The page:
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The Berejiklian government has suspended its bid to renegotiate the office leases of some of Sydney’s leading festivals and arts companies in the midst of the sector’s worst downturn.
Last month the government’s arts agency, Create NSW, called for expressions of interest for tenants of the Arts Exchange building in The Rocks in a move slammed by the NSW opposition as “downright unfair”.
The Arts Exchange Building at The RocksCredit:Dominic Lorrimer
The building is home to the offices of the Sydney Festival, Sydney Writers’ Festival, the Australian Ballet, the Biennale of Sydney, the Sydney Festival, and seven other not-for-profits.
“Who calls for an expression of interest from not-for-profit arts groups in the current climate?” Labor’s arts spokesman Walt Secord said.
“These organisations are barely keeping their doors open and retaining staff. It is so unfair to demand they prepare submissions and compete with other groups to lease office space – when they are worrying about week-to-week simple survival.
“This shows one of two things – either the Berejiklian government is completely out of touch and does not recognise the pain of the arts and culture sector … or the fix is in and the government already has preferred tenants lurking in the wings ready to elbow aside the current ones.”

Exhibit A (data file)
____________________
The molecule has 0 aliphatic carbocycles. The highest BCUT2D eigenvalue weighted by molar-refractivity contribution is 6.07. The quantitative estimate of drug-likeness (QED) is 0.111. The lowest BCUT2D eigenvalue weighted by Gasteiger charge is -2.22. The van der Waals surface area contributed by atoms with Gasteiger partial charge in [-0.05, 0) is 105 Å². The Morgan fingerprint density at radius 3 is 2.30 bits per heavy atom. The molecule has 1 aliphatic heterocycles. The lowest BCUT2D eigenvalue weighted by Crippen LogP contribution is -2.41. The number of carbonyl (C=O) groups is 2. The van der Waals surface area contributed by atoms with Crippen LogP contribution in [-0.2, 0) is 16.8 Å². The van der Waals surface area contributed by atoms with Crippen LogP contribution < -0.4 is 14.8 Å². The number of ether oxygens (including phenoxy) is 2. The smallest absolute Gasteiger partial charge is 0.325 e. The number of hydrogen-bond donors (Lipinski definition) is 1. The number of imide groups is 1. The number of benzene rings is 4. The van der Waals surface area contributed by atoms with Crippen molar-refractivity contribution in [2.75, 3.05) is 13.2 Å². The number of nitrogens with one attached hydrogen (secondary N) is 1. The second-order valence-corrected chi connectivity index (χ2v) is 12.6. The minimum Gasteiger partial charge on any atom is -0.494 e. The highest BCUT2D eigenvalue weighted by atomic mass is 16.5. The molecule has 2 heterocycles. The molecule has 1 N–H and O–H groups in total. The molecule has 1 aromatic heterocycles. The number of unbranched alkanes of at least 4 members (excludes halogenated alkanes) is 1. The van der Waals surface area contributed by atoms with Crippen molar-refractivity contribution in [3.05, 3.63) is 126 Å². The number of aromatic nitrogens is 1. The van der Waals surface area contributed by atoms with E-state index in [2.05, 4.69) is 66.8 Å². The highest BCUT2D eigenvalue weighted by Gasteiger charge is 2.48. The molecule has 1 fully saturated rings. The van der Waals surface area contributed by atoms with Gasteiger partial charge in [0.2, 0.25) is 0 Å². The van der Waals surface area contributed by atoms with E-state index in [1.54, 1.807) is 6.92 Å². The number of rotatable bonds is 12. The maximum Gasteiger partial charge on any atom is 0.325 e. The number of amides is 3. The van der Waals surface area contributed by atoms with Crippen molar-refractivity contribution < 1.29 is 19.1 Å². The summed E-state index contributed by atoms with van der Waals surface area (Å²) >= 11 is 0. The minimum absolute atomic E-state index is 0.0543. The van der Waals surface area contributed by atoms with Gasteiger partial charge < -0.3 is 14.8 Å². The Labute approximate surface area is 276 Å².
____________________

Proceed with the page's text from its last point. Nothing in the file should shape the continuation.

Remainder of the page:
The Arts Exchange building is one of 11 properties managed by Create NSW in the Sydney CBD, providing subsidised accommodation for arts companies.
Create NSW took over the lease in 1999 and converted the building into office accommodation for the arts, the idea being that it could be a hub for Sydney’s major festivals with each sharing resources.
After receiving questions from the Sun Herald, the government’s arts agency, Create NSW, announced on Friday it had withdrawn the Expression of Interest round for all not-for-profits. It’s website now shows the EOI applies to the lone commercial premises on Level 3.
A spokesperson for Create NSW said the agency was working collaboratively with the tenants to ensure any concerns were addressed before proceeding with the EOI. Existing terms would apply in the interim.
“Create NSW is acutely aware that the arts and cultural sector is among the hardest hit by the pandemic and continues to work with the sector to ensure adequate support continues to be provided,” the spokesperson said.
Since 2016, tenants in the 13 office spaces in the Arts Exchange have been charged 30 per cent of market rent.
The remaining 70 per cent has been subsidised at a cost of $4.4 million through the Infrastructure Support Program. The current five-year lease agreements had expired, prompting the renegotiations.
Tenants are believed to have received a full COVID-19 rental and common area outgoings waiver from April to September 2020, and eligible tenants a further 50 per cent rental reduction from October to December 2020.
Under the new terms, the 30 per cent subsidy would not apply to outgoings this time including expenses like rates. The extra cost to the tenants was estimated to range from $500 to $10,500 per month depending on the size of the office let.
Some arts company tenants expected to pay thousands more per year just as they were trying to recover from the shutdowns that have demolished their box office takings.
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